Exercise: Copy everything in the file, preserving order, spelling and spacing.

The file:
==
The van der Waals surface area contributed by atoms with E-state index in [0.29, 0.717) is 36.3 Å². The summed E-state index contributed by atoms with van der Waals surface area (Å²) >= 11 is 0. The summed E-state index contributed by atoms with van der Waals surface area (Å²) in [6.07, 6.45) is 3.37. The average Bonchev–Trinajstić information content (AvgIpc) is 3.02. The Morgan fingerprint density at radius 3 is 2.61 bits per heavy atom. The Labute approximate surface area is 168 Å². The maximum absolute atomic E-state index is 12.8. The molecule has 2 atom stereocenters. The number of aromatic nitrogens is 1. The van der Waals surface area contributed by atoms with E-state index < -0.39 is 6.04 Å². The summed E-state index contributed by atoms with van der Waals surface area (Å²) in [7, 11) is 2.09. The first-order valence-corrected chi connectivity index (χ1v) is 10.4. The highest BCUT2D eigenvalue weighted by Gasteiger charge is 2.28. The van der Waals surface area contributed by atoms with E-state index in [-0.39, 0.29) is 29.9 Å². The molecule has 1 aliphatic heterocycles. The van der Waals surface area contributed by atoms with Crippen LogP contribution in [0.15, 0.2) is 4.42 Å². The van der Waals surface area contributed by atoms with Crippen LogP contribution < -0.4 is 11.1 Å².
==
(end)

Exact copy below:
The van der Waals surface area contributed by atoms with E-state index in [0.29, 0.717) is 36.3 Å². The summed E-state index contributed by atoms with van der Waals surface area (Å²) >= 11 is 0. The summed E-state index contributed by atoms with van der Waals surface area (Å²) in [6.07, 6.45) is 3.37. The average Bonchev–Trinajstić information content (AvgIpc) is 3.02. The Morgan fingerprint density at radius 3 is 2.61 bits per heavy atom. The Labute approximate surface area is 168 Å². The maximum absolute atomic E-state index is 12.8. The molecule has 2 atom stereocenters. The number of aromatic nitrogens is 1. The van der Waals surface area contributed by atoms with E-state index < -0.39 is 6.04 Å². The summed E-state index contributed by atoms with van der Waals surface area (Å²) in [7, 11) is 2.09. The first-order valence-corrected chi connectivity index (χ1v) is 10.4. The highest BCUT2D eigenvalue weighted by Gasteiger charge is 2.28. The van der Waals surface area contributed by atoms with E-state index in [-0.39, 0.29) is 29.9 Å². The molecule has 1 aliphatic heterocycles. The van der Waals surface area contributed by atoms with Crippen LogP contribution in [0.15, 0.2) is 4.42 Å². The van der Waals surface area contributed by atoms with Crippen LogP contribution < -0.4 is 11.1 Å².